A harmful algae bloom occurs when cyanobacteria, also called blue-green algae, produce toxins. Lady Bird Lake experienced a harmful algae bloom in 2019, which sickened and killed several dogs. Another one has occurred in 2020.

Current Status

April 6, 2021 – We have detected low levels of dihydroanatoxin in an algae sample taken in mid-March from Lake Austin near Mansfield Dam. Trace levels were also detected in two algae samples from Lady Bird Lake. This is the same toxin that LCRA has detected in other Highland Lakes earlier this year and the same one found in 2019 and 2020 in Lady Bird Lake. Although levels of the toxin are low, they indicate an increased risk for dogs in the water bodies.

At this time, we are recommending that dog owners not allow their dogs to ingest or touch algae in any area lakes, creeks or water bodies. People should also avoid the algae. 

The risk may also be elevated at stock ponds or stormwater ponds. Although these ponds may be attractive, their water quality tends to be poor and is not suitable for recreation at any time for either people or pets.

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Lady Bird Lake continues to meet State of Texas contact recreation standards, which are based on bacteria levels. 


There is always some level of risk in a natural water body. There is currently an increased risk in Austin's waterways.

  • Avoid stagnant areas or areas with algae.
  • Do not allow dogs to touch or ingest algae.
  • Rinse your dog after contact with the water.
  • If your dog becomes sick after swimming, take your dog to a veterinarian immediately.

If you allow your dog to swim, you do so at your own risk. 

Symptoms of Exposure

Dogs who ingest algae with this toxin could have a number of symptoms, including respiratory paralysis and death. Dogs can also be exposed to the toxin by licking algae from their fur. Look for these signs in your pet within minutes to hours of exposure:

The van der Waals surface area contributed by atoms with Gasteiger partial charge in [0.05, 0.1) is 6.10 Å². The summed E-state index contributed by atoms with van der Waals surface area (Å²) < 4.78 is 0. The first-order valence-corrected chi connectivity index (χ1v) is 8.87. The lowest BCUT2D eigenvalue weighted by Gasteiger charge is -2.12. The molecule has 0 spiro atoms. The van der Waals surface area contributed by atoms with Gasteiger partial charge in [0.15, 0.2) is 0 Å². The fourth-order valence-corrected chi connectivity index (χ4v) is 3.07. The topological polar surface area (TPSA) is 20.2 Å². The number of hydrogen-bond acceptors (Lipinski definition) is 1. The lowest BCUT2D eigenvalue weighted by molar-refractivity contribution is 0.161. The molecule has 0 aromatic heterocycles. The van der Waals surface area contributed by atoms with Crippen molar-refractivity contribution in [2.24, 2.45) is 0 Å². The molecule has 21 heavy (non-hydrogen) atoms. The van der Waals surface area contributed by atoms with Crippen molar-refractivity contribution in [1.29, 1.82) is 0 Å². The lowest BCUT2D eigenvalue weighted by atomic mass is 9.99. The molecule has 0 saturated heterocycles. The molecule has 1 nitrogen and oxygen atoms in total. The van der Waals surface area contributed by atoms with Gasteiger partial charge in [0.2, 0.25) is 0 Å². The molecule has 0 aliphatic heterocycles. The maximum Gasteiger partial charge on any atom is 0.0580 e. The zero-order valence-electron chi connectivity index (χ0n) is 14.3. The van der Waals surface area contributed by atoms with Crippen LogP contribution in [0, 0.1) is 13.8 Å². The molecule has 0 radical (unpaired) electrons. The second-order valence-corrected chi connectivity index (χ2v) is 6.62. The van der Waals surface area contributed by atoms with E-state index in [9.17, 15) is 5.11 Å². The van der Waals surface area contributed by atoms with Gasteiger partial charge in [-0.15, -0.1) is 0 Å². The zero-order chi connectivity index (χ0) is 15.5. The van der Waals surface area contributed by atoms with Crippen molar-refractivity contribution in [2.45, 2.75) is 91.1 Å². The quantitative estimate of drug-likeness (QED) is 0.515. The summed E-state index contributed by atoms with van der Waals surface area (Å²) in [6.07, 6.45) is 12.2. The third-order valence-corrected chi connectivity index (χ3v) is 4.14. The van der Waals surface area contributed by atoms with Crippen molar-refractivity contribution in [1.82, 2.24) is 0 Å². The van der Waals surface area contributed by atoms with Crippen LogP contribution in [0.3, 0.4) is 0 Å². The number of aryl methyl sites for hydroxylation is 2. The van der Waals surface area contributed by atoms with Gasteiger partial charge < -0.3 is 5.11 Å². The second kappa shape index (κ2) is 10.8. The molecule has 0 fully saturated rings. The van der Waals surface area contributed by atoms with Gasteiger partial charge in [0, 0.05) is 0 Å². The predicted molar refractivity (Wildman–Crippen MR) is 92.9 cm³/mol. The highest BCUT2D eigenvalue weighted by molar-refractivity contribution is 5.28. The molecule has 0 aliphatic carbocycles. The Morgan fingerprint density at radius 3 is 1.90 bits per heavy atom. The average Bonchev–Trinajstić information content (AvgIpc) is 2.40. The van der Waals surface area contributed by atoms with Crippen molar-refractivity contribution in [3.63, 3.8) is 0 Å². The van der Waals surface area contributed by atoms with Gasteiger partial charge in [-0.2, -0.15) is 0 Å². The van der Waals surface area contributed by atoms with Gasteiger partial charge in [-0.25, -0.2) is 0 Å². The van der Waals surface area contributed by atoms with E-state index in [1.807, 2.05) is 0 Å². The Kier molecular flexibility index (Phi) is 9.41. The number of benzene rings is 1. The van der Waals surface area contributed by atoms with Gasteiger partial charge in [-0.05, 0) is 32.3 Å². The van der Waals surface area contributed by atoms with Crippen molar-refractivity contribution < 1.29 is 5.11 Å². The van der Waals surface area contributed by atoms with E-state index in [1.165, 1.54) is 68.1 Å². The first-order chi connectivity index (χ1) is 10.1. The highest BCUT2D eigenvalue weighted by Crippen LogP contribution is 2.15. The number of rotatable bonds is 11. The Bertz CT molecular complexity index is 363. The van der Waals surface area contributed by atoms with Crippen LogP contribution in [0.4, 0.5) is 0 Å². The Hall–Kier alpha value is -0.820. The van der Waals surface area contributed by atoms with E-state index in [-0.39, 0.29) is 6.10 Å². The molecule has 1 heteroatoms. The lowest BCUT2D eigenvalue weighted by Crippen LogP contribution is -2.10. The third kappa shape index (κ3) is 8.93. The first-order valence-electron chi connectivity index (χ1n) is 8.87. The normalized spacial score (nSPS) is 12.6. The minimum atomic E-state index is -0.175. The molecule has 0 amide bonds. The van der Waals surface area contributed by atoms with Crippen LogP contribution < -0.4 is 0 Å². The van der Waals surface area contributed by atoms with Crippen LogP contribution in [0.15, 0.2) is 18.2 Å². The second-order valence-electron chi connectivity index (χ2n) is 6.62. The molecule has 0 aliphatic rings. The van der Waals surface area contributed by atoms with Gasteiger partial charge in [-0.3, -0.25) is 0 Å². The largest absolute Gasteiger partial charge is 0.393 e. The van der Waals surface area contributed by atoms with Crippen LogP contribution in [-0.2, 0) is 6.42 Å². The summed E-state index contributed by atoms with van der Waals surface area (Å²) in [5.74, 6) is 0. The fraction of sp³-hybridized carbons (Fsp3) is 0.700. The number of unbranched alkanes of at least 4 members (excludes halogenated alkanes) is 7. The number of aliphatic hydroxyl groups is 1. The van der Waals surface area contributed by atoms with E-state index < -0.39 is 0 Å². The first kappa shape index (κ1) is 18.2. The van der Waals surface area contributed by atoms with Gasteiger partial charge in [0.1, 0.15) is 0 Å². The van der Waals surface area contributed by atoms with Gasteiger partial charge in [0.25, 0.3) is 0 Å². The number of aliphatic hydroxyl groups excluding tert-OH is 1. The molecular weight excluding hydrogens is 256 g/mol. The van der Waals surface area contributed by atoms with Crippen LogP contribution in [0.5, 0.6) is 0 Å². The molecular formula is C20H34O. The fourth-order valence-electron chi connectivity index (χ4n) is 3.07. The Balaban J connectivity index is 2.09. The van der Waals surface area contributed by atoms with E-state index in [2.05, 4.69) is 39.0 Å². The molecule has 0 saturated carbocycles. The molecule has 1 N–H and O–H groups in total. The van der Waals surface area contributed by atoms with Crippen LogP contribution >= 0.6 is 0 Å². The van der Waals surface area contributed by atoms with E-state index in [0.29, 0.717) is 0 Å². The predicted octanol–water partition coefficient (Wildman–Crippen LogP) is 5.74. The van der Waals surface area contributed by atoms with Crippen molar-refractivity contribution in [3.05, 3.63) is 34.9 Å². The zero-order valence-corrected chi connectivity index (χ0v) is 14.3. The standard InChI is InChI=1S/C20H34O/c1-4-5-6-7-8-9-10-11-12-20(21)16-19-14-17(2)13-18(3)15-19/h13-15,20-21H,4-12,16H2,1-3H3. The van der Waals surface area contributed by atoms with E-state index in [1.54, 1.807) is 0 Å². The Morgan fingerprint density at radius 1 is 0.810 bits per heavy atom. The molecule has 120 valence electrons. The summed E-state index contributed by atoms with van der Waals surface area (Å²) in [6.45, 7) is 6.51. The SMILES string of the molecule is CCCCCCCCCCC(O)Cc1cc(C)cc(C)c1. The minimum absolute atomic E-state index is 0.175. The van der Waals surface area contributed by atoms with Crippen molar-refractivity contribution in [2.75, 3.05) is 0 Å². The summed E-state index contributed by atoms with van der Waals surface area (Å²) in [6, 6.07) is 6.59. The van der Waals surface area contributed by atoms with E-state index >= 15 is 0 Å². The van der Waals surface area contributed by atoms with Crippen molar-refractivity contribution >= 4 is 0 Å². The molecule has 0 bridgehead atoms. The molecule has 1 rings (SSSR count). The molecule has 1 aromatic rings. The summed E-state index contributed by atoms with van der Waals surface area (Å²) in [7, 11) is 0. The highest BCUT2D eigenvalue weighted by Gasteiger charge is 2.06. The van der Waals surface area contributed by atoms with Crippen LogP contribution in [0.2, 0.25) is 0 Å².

•     Excessive drooling, vomiting and diarrhea
  •     Foaming at the mouth
  •     Jaundice and hepatomegaly
  •     Blood in urine or dark urine
  •     Stumbling
  •     Loss of appetite
  •     Photosensitization in recovering animals
  •     Abdominal tenderness
  •     Progression of muscle twitches
  •     Respiratory paalysis

Risk for People

The risk to humans is currently low. The 2019 harmful algae bloom appears to have only affected dogs. The toxins were contained in the algae and not released into the water. It is always recommended that people avoid stagnant areas of the lake and handling algae. Remember that people are not allowed to swim in Lady Bird Lake (Ord. 640611-C). 

Testing and Monitoring

Given that the toxins have been detected during the cooler season and in at least four lakes, the Watershed Protection Department plans to reevaluate its monitoring program. 

Algae at Red Bud Isle on October 14.

Algae at Red Bud Isle on October 14, 2019.

Cause and Type of Algae

Blue-green algae are one of the earliest forms of life and are common worldwide. Keep in mind:

  • There are many types of blue-green algae, but only some species can produce toxins. 
  • There are several different types of toxins possible. 
  • Even if a species is capable of producing toxins, that doesn't mean it will always do so. Generally, harmful algae need warm water, low flow and high levels of nutrients.  

Blue-green algae can be single cells spread throughout the water. When they form mats that are big enough to see, they usually look like dark green, slimy blobs. Mats can be on the bottom or floating on the top of the water. Blue-green algae are often mixed in with other types of algae.  

We are not aware of any human or pet health problems from harmful algae in Austin prior to 2019. Zebra mussels, flooding during the fall of 2018 and climate change are potential contributing factors to the harmful algae bloom in 2019. 

Drinking Water

Austin Water regularly tests algae levels on Lake Austin and Lake Travis near their intake pipes and has not seen levels of concern for drinking water. Currently, Austin Water does not use Lady Bird Lake as a source for drinking water.

Other Bodies of Water

Stock ponds and stormwater ponds have the highest risk for harmful algae. Most are privately owned. Although these ponds may be attractive, their water quality tends to be poor and is not suitable for recreation at any time for either people or pets. 

We recommend avoiding water bodies that are warm and stagnant at any time.